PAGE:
Atlanta Truck Maintenance Safety Regulations
For more than 30 years, government agencies have been coming together to conduct roadside inspections of tens of thousands of commercial motor vehicles and their drivers. The annual event is held over a three-day period in the summer, and trucking companies have several months’ notice about when the inspections will occur. Despite having advance warning, the annual Roadcheck typically results in about one in five of inspected vehicles being immediately pulled from service for vehicle safety problems. Topping the list are problems with brake systems, brake adjustments, tires and wheels, and unsecured cargo – problems so severe the big rigs are immediately hauled off the road. Even among semis hauling hazardous materials, well over ten percent are put out of service, including about 40% for improper loading and securement of dangerous materials that would cause catastrophes to human life and the environment if they got loose.
Trucking companies are regulated by the Federal Motor Carrier Safety Administration (FMCSA), a government agency charged with reducing truck crashes on America’s roads and highways. Sadly, motor carriers by the thousands fail to comply with commonsense rules for truck inspection, repair and maintenance, leading to thousands of needless truck accidents when tires or brakes fail due to the carrier’s negligence.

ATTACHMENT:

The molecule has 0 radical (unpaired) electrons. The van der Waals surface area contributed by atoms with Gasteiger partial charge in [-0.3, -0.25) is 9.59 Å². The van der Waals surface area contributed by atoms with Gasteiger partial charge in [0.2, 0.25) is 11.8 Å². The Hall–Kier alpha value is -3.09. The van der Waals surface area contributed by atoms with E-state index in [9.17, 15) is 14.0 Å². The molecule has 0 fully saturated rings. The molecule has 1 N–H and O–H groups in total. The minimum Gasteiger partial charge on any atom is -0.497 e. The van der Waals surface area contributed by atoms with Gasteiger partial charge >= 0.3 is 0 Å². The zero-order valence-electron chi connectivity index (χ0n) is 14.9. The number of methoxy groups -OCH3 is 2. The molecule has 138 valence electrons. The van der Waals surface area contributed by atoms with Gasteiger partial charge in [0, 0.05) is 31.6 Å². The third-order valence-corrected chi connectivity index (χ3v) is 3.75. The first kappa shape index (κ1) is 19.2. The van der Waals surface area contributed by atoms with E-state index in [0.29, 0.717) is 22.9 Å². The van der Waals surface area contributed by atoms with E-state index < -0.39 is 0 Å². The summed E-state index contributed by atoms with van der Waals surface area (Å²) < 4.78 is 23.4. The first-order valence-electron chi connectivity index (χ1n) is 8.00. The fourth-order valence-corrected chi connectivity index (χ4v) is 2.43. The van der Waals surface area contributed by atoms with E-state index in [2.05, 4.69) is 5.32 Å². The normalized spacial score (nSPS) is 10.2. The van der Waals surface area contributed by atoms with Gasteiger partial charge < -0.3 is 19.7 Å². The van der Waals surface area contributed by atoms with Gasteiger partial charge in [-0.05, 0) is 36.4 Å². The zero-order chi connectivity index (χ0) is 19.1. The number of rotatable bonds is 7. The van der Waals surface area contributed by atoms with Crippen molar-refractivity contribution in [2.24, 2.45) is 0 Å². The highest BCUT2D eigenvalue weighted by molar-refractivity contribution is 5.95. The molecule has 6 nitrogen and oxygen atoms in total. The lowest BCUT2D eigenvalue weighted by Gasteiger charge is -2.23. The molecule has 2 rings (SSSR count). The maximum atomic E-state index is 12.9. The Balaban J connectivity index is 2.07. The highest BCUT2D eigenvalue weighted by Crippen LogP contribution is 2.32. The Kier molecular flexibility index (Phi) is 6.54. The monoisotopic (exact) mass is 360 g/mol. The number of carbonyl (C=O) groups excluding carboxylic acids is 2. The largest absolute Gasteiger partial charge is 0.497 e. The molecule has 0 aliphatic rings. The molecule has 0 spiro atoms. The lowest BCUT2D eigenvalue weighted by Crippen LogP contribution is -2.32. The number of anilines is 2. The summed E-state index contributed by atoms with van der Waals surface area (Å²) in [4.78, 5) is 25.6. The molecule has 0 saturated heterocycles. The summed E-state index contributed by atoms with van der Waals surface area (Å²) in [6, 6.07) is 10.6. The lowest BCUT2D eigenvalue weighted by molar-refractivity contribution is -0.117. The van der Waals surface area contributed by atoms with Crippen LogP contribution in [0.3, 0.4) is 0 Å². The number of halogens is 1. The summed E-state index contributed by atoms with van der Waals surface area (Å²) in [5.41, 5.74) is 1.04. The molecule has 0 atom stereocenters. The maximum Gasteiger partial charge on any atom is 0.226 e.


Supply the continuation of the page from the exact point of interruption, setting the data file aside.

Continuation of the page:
Trucking companies do more than just ignore their duties under the law. Some go to great lengths to hide their noncompliance by falsifying records and logs to evade detection. When these bad actors are responsible for a truck crash in Atlanta, the truck accident attorneys at Durham Law Group go to equally great lengths to uncover their wrongdoing and hold them accountable to the people they have harmed. Our team of experienced and successful Atlanta personal injury lawyers work to bring responsible parties to justice and help our clients get the medical care and compensation they need and deserve after being injured in a preventable truck accident. If you or a loved one has been hurt in an Atlanta truck accident, call Durham Law Group for a no-cost consultation to discuss your options.
Semi-Truck Inspection, Repair and Maintenance
FMCSA regulations require “systematic inspection, repair and maintenance” of commercial vehicles by the motor carrier. The regulations don’t specify what intervals are required, as these can be fleet specific or vehicle specific. It’s up to the carrier to set appropriate intervals. The carrier is required to keep inspection, maintenance and repair records for at least 30 days. Regardless of whether these activities are conducted in-house or by a third-party, the carrier is solely responsible for ensuring that the vehicles under its control are in safe operating condition and that defects have been corrected.
Truck drivers are also required to complete an inspection at the end of the day’s work and prepare an inspection report to make a record of the inspection.